COMING TO LIGHT by Brian Swann

COMING TO LIGHT

Contemporary Translations of the Native American Literatures of North America
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KIRKUS REVIEW

 Old stories receive new translations in this mammoth but spotty anthology. Editor Swann (English/Cooper Union, Smoothing the Ground: Esssays on Native American Oral Literature, not reviewed) offers more than 50 fresh renderings of tales from the oral traditions of Indian tribes throughout the United States. Arranged by geographic region, the collection achieves good coverage of a variety of traditions and cultures, demonstrating the rich diversity too often hidden by the collective term ``Native American.'' Some of the stories and the tribal groupings from which they originate are familiar. Ridie Wilson Ghezzi offers an ``ethnopoetic'' translation of myths involving Nanabush, the cultural hero and trickster of the Ojibwe of the Great Lakes region. William Shipley uses the same technique (which involves taking prose translations and rendering them as poetry in order to capture the oral flavor of the telling) for the Californian Maidu creation myth, wherein the familiar Coyote acts as a demiurge and brings death into the world. Others are less well known. Michael Foster provides an Iroquois thanksgiving address involving Handsome Lake, the syncretic reformer of Iroquois religion. Both Native and non-Native translators are represented. Swann provides a lengthy and instructive introduction to the volume as a whole, while individual contributors introduce the stories they have translated and discuss not only their provenance but also their life setting and the critical translating choices made. Some translations are supple and well suited to their subject matter, but the collection is riddled with questionable critical judgments: the lumping together of southwestern and southeastern tribes (and then including only one southeastern tribe in the section); the absence of Raven, the dominant trickster figure in the tales of the Pacific Northwest; and the reliance on the often awkward ethnopoetic method. Still, this anthology of Native narratives is a valuable sourcebook that takes ample note of specificity among tribes and, in the process, tells some awfully good stories.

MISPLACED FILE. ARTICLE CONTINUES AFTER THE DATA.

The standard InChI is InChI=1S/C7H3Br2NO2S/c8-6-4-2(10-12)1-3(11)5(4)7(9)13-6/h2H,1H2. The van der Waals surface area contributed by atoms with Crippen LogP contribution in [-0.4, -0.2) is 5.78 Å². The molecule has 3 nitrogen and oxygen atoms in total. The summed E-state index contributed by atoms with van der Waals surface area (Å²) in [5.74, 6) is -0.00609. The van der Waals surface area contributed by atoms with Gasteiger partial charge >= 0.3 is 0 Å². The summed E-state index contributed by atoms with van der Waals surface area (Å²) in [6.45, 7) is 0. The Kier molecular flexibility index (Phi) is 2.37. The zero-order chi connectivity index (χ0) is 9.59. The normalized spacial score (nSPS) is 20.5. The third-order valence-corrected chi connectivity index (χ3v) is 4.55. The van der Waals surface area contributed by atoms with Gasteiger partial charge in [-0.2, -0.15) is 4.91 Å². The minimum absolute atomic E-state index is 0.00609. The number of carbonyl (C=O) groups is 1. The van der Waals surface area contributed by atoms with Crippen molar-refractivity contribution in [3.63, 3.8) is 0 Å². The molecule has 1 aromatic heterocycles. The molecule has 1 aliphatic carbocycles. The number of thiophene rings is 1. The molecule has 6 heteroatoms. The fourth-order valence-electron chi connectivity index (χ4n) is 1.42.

Pub Date: Feb. 1st, 1995
ISBN: 0-679-41816-4
Page count: 800pp
Publisher: Random House
Review Posted Online:
Kirkus Reviews Issue: Dec. 1st, 1994